Inspector notes: "Those steamed buns have amassed a gargantuan following thanks to decadent fillings like moist pork loin kissed with Hollandaise and chives."


Entering through this (now) iconic red door is like a trip through the looking glass and into Bushwick’s foodie wonderland. The city’s love affair with Roberta’s seems stronger each year, and for good reason.

Inspector notes: "Queens native Carlo Mirarchi is the master craftsman here, turning out a range of creatively named pizzas, including one that mixes pineapple and prosciutto, soppressata and jalapeño, or arrabiata with sesame seeds."

Russ & Daughters Cafe

From white-jacketed servers to that pristine counter, this updated yet model LES café channels the very spirit and charm of its mothership, set only blocks away. The adept kitchen follows suit, taking the original, appetizing classics and turning them on their heads to form an array of proper and profoundly flavorful dishes.

Inspector notes: "Regulars perch at the bar to watch the ‘tender whip up a cocktail or classic egg cream, while serious diners find a seat and get noshing on hot- and cold-smoked Scottish salmon teamed with everything-bagel chips. The result? A thrilling contrast in flavor and texture."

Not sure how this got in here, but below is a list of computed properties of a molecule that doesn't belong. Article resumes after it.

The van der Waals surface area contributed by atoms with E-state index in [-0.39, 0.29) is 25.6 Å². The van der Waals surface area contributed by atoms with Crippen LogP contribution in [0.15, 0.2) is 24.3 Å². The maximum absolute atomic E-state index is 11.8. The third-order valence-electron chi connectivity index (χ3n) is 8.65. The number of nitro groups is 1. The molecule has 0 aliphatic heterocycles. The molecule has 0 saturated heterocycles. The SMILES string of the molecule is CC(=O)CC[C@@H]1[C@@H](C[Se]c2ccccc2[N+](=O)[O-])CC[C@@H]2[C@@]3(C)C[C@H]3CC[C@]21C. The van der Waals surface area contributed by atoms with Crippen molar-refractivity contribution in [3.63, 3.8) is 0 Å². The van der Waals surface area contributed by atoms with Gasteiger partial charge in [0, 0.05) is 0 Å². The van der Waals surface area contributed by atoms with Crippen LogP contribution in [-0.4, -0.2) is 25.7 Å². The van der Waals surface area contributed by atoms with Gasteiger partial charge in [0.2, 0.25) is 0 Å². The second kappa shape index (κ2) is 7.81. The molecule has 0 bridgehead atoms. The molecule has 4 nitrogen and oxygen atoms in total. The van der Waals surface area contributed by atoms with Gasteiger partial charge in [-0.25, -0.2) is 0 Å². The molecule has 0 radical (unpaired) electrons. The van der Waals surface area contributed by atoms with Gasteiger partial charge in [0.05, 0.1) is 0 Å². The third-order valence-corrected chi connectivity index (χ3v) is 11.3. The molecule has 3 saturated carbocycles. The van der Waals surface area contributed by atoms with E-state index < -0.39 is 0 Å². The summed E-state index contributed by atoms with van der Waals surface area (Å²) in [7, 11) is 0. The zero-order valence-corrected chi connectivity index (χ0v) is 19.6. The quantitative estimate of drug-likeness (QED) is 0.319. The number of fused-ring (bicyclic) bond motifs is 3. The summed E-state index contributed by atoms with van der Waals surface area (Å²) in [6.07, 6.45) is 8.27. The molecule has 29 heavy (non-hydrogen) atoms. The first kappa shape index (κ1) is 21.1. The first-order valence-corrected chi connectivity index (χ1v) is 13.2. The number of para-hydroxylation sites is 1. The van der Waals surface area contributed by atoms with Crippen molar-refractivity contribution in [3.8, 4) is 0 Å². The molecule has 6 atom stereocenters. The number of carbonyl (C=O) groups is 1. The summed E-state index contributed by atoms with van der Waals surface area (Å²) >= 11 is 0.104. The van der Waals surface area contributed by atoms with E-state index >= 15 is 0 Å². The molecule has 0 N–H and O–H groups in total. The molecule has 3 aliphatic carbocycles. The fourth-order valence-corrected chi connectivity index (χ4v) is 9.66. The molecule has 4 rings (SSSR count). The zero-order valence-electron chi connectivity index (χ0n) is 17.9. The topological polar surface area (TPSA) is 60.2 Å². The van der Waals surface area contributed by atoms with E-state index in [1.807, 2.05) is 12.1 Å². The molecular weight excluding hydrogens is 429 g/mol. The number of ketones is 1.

Sushi Nakazawa

For a truly memorable sushi adventure, head to this sleek and contemporary ten-seat counter to discover flavorful and fatty cuts of fish, available at a more palatable price point compared to many of the city’s other notable sushi counters. Chef Daisuke Nakazawa’s signature style combines supremely tender fish with perfectly seasoned rice, a spark of wasabi and judicious brush of nikiri for consistently excellent results.

Inspector notes: "Enjoy a spectrum of sushi from Hokkaido cherry salmon and live Massachusetts sea scallop with citrus and salt"

Ugly Baby

Named "ugly" to avoid tempting fate, this Thai baby is in fact bright and cheery. Warm smiles and a convivial vibe dominate the room, decked out with colorfully streaked walls and wooden furniture. It's a wildly successful operation thanks to the authentic nature of its cuisine—fiery spice, vibrant flavors and bright raw ingredients being some of the classic hallmarks.

Inspector notes: "Pig is king in the fiery kang hoh (with mung bean noodles and Chinese long beans) and subtly spiced curried rice with ginger."

Hero Image: Russ & Daughters Cafe